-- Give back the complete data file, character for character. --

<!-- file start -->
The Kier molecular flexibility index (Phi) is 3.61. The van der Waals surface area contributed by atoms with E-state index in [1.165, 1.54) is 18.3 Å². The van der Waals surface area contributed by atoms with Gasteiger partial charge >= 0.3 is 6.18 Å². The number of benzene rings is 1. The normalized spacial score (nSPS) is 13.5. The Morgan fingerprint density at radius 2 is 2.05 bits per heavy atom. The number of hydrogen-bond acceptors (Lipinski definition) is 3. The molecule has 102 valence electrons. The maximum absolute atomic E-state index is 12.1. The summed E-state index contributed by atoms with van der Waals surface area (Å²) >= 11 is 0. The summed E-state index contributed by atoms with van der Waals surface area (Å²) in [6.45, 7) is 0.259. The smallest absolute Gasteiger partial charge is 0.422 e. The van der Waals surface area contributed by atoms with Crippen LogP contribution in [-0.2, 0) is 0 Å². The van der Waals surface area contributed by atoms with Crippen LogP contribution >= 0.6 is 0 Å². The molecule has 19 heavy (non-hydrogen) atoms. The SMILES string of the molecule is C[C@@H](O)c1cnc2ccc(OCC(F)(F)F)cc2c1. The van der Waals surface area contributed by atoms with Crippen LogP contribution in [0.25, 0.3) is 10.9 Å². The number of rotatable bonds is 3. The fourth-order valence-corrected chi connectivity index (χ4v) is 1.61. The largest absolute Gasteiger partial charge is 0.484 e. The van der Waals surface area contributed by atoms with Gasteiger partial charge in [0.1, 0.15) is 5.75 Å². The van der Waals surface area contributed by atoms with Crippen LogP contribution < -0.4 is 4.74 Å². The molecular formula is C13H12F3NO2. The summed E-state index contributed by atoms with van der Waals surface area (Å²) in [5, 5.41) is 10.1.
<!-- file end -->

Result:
The Kier molecular flexibility index (Phi) is 3.61. The van der Waals surface area contributed by atoms with E-state index in [1.165, 1.54) is 18.3 Å². The van der Waals surface area contributed by atoms with Gasteiger partial charge >= 0.3 is 6.18 Å². The number of benzene rings is 1. The normalized spacial score (nSPS) is 13.5. The Morgan fingerprint density at radius 2 is 2.05 bits per heavy atom. The number of hydrogen-bond acceptors (Lipinski definition) is 3. The molecule has 102 valence electrons. The maximum absolute atomic E-state index is 12.1. The summed E-state index contributed by atoms with van der Waals surface area (Å²) >= 11 is 0. The summed E-state index contributed by atoms with van der Waals surface area (Å²) in [6.45, 7) is 0.259. The smallest absolute Gasteiger partial charge is 0.422 e. The van der Waals surface area contributed by atoms with Crippen LogP contribution in [-0.2, 0) is 0 Å². The van der Waals surface area contributed by atoms with Crippen LogP contribution >= 0.6 is 0 Å². The molecule has 19 heavy (non-hydrogen) atoms. The SMILES string of the molecule is C[C@@H](O)c1cnc2ccc(OCC(F)(F)F)cc2c1. The van der Waals surface area contributed by atoms with Crippen LogP contribution in [0.25, 0.3) is 10.9 Å². The number of rotatable bonds is 3. The fourth-order valence-corrected chi connectivity index (χ4v) is 1.61. The largest absolute Gasteiger partial charge is 0.484 e. The van der Waals surface area contributed by atoms with Gasteiger partial charge in [0.1, 0.15) is 5.75 Å². The van der Waals surface area contributed by atoms with Crippen LogP contribution < -0.4 is 4.74 Å². The molecular formula is C13H12F3NO2. The summed E-state index contributed by atoms with van der Waals surface area (Å²) in [5, 5.41) is 10.1.